I think I yelled back something, but I don’t remember what it was. This is one of those incidents I feel weird about. I felt betrayed, and sad. Like if you’re falling into a dark place that you will never get out of.
Because this was mere weeks after I endured another sexual assault, right at the end of my stay there. Maybe I will share that later publicly.
Like everything else at that ashram, nobody had sympathy for anyone about anything. I was just sexually assaulted, and the care I got was being yelled at that my heart chakra wasn’t open enough.
Did anyone bother asking, “Are you okay?” or offer a hug? Or ask, “Is there anything I can do for you today?”
Nope, that’s not how compassionate wisdom works at that place. The compassion and wisdom work like a Chinese factory or a Russian gulag. Everyone for themselves.
It’s because of Jessica Becker that I have now learned that this type of abuse is called spiritual bypassing.
Spiritual bypassing is when a person attacks you for normal emotions, thoughts, or doubts you have or are presumed to have, and then that person makes you feel like your “sinful” or “lower” inner state is something that you need to be afraid of, or ashamed of, or guilty for.
Like someone accusing you of having lustful thoughts or being possessed by demons. Sometimes such people can approach you with this as if they were your friends.
In a sickly-sweet way, they teach you to cut out your own healthy responses to trauma. It’s a horrible form of abuse, and I was subject to it at that ashram for years.
I will never call it “my rape.”
I was raped, but it was Wangdulama’s rape of me. It’s his and his assistants to own, not mine. It was his rape. Of me.
On that day, I remember I woke up starkly depressed. The kind of depression that doesn’t move easily. The kind that’s heavy, like you’re underneath an entire cliff of malaise.
In the morning, I went to work in the kitchen. I was making dinner for everyone.
I worked there usually for eight or more hours a day. I would start at 9:00 am and work until 12:30 pm. Then I would go back from 2:00 pm to 6:00 pm.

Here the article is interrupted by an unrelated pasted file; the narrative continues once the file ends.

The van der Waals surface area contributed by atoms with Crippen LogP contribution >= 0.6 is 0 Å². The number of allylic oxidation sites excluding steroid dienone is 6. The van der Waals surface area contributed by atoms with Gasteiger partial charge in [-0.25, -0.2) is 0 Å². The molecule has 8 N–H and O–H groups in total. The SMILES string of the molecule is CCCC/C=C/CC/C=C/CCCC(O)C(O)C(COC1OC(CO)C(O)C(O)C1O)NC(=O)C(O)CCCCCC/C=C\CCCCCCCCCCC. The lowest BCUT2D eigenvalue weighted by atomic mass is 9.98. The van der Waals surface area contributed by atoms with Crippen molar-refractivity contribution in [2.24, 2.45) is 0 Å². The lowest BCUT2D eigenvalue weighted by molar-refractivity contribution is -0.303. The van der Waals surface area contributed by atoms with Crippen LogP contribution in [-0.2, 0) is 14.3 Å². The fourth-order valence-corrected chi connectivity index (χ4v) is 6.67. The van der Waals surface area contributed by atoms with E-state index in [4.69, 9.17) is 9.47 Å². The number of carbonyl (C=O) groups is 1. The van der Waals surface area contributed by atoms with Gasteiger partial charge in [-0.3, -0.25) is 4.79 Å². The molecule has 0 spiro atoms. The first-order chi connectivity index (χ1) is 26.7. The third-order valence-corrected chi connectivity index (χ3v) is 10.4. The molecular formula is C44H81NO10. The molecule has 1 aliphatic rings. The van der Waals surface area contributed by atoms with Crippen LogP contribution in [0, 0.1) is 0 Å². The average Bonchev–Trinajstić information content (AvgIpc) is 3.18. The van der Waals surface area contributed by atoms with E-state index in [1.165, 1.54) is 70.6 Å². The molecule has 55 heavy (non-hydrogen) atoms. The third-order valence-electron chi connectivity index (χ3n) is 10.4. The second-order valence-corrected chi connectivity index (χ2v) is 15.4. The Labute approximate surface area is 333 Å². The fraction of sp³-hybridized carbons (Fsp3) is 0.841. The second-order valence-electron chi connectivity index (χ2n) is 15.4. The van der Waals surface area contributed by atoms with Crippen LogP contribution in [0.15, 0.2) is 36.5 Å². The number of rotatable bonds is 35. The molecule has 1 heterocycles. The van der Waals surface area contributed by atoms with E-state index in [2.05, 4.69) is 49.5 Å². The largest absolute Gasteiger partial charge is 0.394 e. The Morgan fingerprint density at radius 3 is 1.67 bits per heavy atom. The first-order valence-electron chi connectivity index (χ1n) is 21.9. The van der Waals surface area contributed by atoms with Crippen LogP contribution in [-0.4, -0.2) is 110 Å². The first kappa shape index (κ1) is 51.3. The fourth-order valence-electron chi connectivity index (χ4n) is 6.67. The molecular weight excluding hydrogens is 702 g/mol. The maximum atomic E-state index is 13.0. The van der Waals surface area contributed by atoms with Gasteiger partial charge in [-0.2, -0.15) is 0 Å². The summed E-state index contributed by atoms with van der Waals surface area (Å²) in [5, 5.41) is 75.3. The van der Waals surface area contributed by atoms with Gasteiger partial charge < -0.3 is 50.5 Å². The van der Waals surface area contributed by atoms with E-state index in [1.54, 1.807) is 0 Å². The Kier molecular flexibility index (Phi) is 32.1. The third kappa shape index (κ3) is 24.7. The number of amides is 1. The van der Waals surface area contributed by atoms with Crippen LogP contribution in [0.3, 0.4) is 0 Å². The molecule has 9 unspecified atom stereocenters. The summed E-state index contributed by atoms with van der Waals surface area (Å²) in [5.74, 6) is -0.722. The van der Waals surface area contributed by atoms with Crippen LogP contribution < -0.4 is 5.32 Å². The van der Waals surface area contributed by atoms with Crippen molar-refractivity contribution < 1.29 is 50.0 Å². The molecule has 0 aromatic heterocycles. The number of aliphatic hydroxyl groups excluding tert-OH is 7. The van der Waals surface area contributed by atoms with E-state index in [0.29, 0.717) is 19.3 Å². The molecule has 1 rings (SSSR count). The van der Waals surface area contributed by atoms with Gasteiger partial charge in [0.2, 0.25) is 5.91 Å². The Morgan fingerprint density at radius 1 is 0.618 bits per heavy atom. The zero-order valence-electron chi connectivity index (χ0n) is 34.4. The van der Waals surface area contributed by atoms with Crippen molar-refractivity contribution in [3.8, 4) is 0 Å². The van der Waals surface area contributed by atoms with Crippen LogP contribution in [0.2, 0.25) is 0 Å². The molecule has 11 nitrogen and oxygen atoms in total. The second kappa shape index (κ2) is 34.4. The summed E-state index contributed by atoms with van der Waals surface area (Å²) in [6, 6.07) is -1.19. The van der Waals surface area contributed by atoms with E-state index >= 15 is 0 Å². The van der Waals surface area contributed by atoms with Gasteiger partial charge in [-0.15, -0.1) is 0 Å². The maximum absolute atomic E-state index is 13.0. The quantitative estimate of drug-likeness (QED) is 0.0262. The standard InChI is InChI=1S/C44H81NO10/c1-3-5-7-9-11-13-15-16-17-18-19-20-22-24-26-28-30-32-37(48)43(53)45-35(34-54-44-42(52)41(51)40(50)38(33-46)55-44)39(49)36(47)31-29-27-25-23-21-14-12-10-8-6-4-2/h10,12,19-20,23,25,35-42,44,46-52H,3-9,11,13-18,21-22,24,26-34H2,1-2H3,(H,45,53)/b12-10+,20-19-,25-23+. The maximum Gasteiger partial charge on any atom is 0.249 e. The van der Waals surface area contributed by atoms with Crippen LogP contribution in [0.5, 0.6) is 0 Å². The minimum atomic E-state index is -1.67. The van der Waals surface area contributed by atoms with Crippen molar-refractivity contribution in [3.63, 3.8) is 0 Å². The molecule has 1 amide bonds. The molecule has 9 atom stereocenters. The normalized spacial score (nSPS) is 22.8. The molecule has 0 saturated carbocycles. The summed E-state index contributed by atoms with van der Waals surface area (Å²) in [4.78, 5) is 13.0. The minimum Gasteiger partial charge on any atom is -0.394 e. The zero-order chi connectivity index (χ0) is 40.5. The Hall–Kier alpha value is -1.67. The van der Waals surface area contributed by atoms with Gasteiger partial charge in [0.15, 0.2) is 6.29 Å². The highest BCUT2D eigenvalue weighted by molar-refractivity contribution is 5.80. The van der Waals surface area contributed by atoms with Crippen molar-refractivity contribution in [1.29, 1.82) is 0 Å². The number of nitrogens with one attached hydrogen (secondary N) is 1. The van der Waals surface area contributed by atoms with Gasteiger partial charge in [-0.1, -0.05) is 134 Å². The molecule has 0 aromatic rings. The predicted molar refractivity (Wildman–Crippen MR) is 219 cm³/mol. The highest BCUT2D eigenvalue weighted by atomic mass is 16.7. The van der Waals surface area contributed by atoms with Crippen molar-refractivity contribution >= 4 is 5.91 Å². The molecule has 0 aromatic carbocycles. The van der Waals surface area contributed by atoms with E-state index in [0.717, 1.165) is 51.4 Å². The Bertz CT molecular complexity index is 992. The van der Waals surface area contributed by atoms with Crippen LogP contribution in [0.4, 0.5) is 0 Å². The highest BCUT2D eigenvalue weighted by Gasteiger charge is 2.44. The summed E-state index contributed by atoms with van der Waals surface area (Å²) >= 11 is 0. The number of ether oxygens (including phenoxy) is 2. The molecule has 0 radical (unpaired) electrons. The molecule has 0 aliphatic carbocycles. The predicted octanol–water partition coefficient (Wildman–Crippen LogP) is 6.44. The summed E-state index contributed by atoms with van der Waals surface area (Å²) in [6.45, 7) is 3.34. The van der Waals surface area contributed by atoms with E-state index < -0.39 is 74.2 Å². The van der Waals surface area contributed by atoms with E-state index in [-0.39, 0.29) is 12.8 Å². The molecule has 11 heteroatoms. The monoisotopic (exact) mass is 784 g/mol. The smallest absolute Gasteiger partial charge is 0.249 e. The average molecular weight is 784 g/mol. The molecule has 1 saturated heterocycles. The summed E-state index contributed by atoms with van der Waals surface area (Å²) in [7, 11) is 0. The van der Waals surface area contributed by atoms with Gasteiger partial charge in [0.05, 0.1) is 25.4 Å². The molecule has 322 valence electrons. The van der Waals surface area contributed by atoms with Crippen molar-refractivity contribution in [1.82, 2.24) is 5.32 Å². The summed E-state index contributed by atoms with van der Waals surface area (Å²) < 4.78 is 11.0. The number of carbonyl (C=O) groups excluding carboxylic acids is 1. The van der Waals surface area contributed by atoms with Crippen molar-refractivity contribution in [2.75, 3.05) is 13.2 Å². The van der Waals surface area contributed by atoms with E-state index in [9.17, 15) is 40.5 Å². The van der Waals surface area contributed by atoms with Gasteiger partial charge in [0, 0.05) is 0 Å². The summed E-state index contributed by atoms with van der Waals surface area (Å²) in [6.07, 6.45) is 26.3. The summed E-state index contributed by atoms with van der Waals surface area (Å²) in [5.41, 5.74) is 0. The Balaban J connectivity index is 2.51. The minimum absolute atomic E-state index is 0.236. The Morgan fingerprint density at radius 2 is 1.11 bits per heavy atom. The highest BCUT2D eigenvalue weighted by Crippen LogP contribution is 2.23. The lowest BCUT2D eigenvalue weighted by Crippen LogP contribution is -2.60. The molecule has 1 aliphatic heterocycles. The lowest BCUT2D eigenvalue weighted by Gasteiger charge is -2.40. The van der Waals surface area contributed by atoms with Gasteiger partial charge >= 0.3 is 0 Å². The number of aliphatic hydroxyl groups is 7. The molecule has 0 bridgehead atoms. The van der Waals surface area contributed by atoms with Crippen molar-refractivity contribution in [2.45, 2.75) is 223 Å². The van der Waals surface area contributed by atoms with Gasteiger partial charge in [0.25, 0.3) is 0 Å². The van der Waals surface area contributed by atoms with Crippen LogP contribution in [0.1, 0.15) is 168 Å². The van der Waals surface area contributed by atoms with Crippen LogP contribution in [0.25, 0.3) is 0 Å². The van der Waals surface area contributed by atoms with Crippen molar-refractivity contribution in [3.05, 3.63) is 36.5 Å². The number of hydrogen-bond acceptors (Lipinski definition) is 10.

These were the same time blocks every day for years, with no days off, no vacations. One person often did the morning shift of cooking. It was all the “prep” for the actual cooking. I prepared the ingredients to be used. I cleaned, cut, measured, peeled, and did light cooking, like slow cooking beans or boiling broth. I enjoyed working alone. I could listen to my own music or work in silence.
However, one could never be sure if someone important would come to the kitchen. I was always on guard.
On this day, sometime in 2011, I think, I had an unusual pair of visitors.
Wangdulama would come to the ashram for months or weeks at a time from Nepal. He would always bring family and assistants with him. I believe (though I’m not sure now) the two assistants who visited me that day in the kitchen were cousins of his. Or at least that is what I was told. They are similar in age to me.
However, these two girls would not ever really talk to me, so this was a very unusual thing. They didn’t really approach me. We would sometimes share space during “seva” (service) days (sometimes they’d help us make Tibetan ‘momos’ or dumplings in the kitchen) or ceremonies/special events, but they didn’t show interest in me, and neither did I show interest in them. I never hung out with them. We lived in different worlds.
But one day, as I worked alone, after I was almost done with my prep work (I remember I was finishing early that day), they appeared. Just for me. They came up to my workbench alone and were talking to me and asking how I was.
I was happy about it because I was lonely. I was deeply depressed and lonely, but I knew it was safer to be alone. I think they were both dressed in their traditional clothes. So, it was odd to see them in the kitchen in fine embroidered silk shirts and skirts.
One of them asked me, “Would you like some tea?”
This was odd. None of them ever offered me anything before.
I think I said I didn’t need it because I had already had my morning cup of black tea. But they seemed insistent, so I relented.